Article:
Secret Science: A Century of Poison Warfare and Human Experiments by Ulf Schmidt is a comprehensive look at chemical and biological warfare in the United Kingdom. Schmidt is Professor of Modern History, Director of the Centre for the History of Medicine, Ethics and Medical Humanities at the University of Kent, and principle investigator of the Porton Down Project on the history of chemical warfare research during the Cold War.
The use of poison gas on an industrial scale began with the first industrial scale war, WWI. The use of gas was not an easy decision for most. The idea of exterminating soldiers like rats did not sit well with the military or the public. There was still a sense of honor when it came to war. Some in the scientific community exploited the idea of a quick and painless death rather dying from bullet wounds, shrapnel, and infection.
The beginnings of chemical warfare were problematic with relying on the wind to disperse the poison. The Hague Convention of 1899 also limited the use of gas projectiles — “The Contracting Powers agree to abstain from the use of projectiles the object of which is the diffusion of asphyxiating or deleterious gasses.” After the first use by the Germans, the Entente Powers were hesitant to retaliate in kind. The British did circumvent the Hague Convention with the Livens Projector that launched gas canisters at the enemy. The arguable point was a canister was not intended to be a projectile — artillery shell.
There is a detailed discussion of Porton Down, the British chemical research center. The discussion is more than the actual work down in the center, but of the ethics involved in human testing. Volunteers were misled or lied to about what was actually being tested. The great majority of the book is directed at the ethics of human testing rather than the actual use of the weapons in war.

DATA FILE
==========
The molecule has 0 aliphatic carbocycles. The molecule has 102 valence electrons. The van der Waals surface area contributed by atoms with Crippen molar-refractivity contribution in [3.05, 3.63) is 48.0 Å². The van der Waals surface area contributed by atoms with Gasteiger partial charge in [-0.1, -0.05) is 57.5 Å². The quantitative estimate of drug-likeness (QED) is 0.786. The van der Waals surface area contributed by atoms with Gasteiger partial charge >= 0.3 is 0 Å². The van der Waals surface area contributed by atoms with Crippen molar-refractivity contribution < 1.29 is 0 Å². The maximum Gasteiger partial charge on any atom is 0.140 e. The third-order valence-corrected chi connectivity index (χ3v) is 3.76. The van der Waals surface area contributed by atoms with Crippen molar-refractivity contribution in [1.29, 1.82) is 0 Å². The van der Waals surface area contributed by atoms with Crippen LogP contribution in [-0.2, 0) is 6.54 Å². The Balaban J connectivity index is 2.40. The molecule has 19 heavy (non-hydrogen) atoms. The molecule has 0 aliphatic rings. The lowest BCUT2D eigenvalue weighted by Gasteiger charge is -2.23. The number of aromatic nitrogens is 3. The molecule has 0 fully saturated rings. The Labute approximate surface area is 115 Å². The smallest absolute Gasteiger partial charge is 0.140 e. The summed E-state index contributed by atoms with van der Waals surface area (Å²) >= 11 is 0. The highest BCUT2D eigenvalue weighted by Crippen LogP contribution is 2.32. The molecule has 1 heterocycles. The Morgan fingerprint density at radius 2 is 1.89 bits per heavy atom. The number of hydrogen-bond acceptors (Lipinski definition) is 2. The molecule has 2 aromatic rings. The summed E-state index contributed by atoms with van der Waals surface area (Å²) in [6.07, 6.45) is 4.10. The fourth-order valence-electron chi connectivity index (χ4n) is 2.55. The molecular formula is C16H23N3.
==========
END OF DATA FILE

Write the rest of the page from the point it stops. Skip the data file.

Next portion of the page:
In the United States, chemical weapon development was lead the Bureau of Mines contracting civilian companies to produce poison gas. The US Chemical Service eventually became the US Army Chemical Corps after WWII. The Chemical Service separated itself from biological weapons while the British Porton Down did not. A quick search of Anthrax Island will bring up Gruinard Island. This Scottish Island was used to test anthrax dispersion in 1942. The island remained uninhabitable and contaminated until the 1986 decontamination. Gruinard Island was finally declared inhabitable in 1990. This is a lasting testament to the effects of biological weapons.
Schmidt writes an interesting study of the development and ethics of chemical warfare without spending much time on the battlefield use of the weapons. There is much more to manufacturing poison gas than production and military use. The testing and government cover-ups through the 20th century show the lengths that nations, particularly Britain, would take in creating effective poison or incapacitating gasses. Although the US is mentioned in the book there is little mention on other countries with active programs like the USSR and China. Schmidt concentrates his effort on Porton Downs and gives a detailed history. Very well done.